Oak Parker Cory Wesley, 40, describes himself not only as a “problem solver” but also as a “solutions-driven” candidate in the race for Oak Park village trustee.

He faces 10 challengers for three open seats in the election set for April 2.

Wesley has served on the village’s Technology Commission, a citizen commission that provides recommendations to the board of trustees, since last fall. He launched his own tech business, TekVoyant, in July 2015, a move that allowed him to leave his job in the tech industry.

“I think city government is one of the last places where technology is being embraced but not fully utilized,” he said in a recent interview.

Wesley envisions an Oak Park Village Hall where residents can offer public comment via video conferencing technology and the village helps small business owners with business incubator programs to help aspiring entrepreneurs.

“Wouldn’t it be great if [constituents] could engage [the board of trustees] from home?” he said, noting that not everyone can take the time and expense to visit village hall and engage with trustees. “Everybody’s got a web cam.”

Working to bridge those gaps would help create a better dialogue with residents, he said.

His incubator program idea would task the village with working to find space for new business owners – possibly temporary spots like vacant storefronts – and provide them with a “small amount of capital to help them build their business.”

Homegrown businesses would help add to the tax base, says Wesley.

Wesley sees his tech bona fides as an advantage over other candidates as well as his demographic.

He said the board is in need of diversity – currently, no people of color serve on the panel. Wesley said he decided to run about three years ago after attending a town hall meeting on OPRF’s effort to build a new swimming pool.

Wesley said he was the only black person to speak at the meeting. He tells Wednesday Journal that he worries that Oak Park could become “a place where I look around and I no longer see black people of moderate income, moderate means, where I know longer see black homeowners.”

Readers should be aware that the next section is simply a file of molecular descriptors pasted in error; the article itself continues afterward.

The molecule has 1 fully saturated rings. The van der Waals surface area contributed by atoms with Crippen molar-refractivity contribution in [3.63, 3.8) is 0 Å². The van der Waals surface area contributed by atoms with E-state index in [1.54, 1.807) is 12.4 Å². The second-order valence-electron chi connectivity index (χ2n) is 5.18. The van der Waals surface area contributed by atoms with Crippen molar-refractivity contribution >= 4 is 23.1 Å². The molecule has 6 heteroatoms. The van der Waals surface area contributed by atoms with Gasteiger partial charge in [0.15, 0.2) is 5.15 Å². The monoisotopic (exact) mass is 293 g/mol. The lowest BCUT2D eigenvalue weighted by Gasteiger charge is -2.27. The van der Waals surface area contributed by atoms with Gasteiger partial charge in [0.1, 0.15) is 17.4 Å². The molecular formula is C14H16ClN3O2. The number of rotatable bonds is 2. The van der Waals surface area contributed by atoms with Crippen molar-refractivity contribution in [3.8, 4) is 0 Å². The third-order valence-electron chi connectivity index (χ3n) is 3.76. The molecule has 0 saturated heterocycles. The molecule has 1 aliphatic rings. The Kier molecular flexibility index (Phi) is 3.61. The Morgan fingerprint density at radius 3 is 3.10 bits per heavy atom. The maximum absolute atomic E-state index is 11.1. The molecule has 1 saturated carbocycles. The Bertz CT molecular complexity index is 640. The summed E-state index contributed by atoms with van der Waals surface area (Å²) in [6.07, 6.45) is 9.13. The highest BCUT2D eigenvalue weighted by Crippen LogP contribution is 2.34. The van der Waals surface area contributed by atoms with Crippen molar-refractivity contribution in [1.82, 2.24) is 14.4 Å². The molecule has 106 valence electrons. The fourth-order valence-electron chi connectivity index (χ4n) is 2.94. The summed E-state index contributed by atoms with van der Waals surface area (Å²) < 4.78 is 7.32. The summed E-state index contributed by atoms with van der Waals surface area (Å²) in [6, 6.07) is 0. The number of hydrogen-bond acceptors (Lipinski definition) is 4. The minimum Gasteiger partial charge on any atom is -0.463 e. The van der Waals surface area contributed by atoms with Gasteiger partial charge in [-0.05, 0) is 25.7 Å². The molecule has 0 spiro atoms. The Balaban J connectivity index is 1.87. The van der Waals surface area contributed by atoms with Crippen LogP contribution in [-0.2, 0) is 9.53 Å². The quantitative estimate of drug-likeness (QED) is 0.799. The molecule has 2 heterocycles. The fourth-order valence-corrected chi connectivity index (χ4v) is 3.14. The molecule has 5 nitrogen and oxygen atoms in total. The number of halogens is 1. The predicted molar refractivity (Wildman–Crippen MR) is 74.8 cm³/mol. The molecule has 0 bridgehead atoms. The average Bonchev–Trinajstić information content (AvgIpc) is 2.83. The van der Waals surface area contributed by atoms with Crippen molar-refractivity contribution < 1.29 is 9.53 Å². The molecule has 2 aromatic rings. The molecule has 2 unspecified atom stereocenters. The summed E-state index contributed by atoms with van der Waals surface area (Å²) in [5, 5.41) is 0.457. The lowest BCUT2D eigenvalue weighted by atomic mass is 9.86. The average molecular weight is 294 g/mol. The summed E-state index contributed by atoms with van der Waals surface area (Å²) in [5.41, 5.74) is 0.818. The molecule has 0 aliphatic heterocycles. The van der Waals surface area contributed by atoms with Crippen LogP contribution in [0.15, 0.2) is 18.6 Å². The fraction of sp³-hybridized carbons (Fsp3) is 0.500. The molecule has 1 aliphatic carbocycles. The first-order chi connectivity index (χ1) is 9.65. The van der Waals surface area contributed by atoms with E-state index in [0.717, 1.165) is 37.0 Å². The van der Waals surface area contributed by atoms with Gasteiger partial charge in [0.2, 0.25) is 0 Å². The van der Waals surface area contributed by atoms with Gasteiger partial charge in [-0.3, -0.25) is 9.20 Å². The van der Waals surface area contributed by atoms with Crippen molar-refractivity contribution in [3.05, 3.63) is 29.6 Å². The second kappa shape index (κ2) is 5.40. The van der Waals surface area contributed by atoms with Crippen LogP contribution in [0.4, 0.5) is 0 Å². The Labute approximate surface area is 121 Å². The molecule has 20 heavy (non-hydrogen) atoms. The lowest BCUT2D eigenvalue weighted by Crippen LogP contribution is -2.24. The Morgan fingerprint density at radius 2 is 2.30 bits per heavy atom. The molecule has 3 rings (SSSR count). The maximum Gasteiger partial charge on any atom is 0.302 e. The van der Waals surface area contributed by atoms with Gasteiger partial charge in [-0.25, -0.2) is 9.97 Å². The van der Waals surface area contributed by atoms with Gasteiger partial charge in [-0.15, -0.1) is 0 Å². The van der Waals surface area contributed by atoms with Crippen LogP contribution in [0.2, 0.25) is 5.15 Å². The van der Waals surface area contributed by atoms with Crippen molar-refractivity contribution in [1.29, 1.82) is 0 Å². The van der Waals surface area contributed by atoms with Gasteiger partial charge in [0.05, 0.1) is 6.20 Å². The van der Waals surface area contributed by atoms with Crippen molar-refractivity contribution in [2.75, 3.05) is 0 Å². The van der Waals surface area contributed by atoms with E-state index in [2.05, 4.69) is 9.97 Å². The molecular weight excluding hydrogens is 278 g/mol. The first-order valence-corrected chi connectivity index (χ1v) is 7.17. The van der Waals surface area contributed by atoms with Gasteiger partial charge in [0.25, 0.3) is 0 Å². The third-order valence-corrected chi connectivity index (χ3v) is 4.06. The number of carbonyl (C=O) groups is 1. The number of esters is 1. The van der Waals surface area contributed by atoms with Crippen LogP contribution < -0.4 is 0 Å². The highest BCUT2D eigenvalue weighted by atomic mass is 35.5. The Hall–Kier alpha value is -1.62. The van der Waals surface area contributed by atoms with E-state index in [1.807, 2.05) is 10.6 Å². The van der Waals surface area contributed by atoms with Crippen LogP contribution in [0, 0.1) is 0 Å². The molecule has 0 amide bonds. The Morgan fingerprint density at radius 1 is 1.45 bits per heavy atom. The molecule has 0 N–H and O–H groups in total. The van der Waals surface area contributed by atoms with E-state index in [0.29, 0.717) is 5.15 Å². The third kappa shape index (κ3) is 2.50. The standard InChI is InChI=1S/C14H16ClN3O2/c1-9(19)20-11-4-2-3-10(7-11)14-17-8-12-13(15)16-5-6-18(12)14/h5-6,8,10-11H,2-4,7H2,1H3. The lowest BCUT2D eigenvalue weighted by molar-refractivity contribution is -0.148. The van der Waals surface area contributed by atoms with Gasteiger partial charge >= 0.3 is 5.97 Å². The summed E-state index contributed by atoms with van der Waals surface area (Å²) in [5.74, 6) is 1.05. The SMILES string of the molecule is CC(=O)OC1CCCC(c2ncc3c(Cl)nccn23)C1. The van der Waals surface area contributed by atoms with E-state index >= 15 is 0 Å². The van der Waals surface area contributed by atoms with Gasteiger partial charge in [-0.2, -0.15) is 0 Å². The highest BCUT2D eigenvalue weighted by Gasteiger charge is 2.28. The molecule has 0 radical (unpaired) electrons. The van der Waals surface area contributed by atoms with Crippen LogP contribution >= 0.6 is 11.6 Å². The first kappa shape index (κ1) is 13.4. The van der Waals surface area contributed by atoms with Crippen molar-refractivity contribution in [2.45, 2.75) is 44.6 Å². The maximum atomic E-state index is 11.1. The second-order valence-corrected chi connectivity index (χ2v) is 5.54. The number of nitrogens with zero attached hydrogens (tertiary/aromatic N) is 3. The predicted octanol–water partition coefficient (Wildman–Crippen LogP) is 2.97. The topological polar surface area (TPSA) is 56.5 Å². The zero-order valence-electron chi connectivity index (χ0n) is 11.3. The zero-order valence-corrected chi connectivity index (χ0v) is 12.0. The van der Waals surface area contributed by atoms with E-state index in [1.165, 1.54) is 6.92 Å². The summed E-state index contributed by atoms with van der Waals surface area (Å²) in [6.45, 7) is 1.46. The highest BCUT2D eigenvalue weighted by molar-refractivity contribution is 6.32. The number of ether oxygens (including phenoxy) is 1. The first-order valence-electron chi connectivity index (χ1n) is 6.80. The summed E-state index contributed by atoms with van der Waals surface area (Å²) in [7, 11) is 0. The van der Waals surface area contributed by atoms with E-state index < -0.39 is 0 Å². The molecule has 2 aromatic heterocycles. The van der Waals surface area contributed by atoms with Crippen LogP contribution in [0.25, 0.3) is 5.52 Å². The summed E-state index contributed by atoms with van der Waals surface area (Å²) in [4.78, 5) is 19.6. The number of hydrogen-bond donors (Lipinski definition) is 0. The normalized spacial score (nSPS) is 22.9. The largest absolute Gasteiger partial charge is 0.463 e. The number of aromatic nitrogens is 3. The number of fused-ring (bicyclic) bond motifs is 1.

The night of the town hall forum, several people pulled him aside, he said, and asked him how they could get more people of color to speak at such events. “That was the catalyst there,” he said. “They are right. We need our voice heard, and we need to be represented.”

Wesley said he would work to reduce the village’s tax levy to increases of less than 3 percent annually. That could be achieved through a number of “hard decisions” such as the village board’s decision in early 2018 to discontinue the Divvy bike-sharing program in the village.

He also would move to use some money from the village’s affordable housing fund to subsidize homeowners at risk of losing their homes. A senior citizen tax break could help keep seniors in the village, thus reducing the tax burden on the schools, he said.

Wesley reasoned that keeping a senior citizen in their home means fewer homeowners with children moving to the village.

“If you keep 53 senior citizens from selling their homes, we save $1 million – conservative estimate, it’s probably more than that – versus if those houses were sold to families of four with two school-aged kids,” he said. “The school board can’t influence that, but the village can.”

He noted that the rising taxes are pushing residents out of their homes and that disproportionately affects people of color.

Wesley acknowledged that such a plan would be controversial with affordable housing advocates, but he added: “My view on it is affordable housing in this village has increased from 18 to 22 percent. We are helping affordable housing here. So now it’s time to help homeowners with housing affordability.”

He said it does not make sense to wait for the state to fix the problem with progressive income tax plans because the state leaders have shown their inability “to manage their own books.”

“I’m not waiting on more state funding to save us,” he said. “We have to save ourselves. If the solution is to wait on the state of Illinois, that’s not a solution.”


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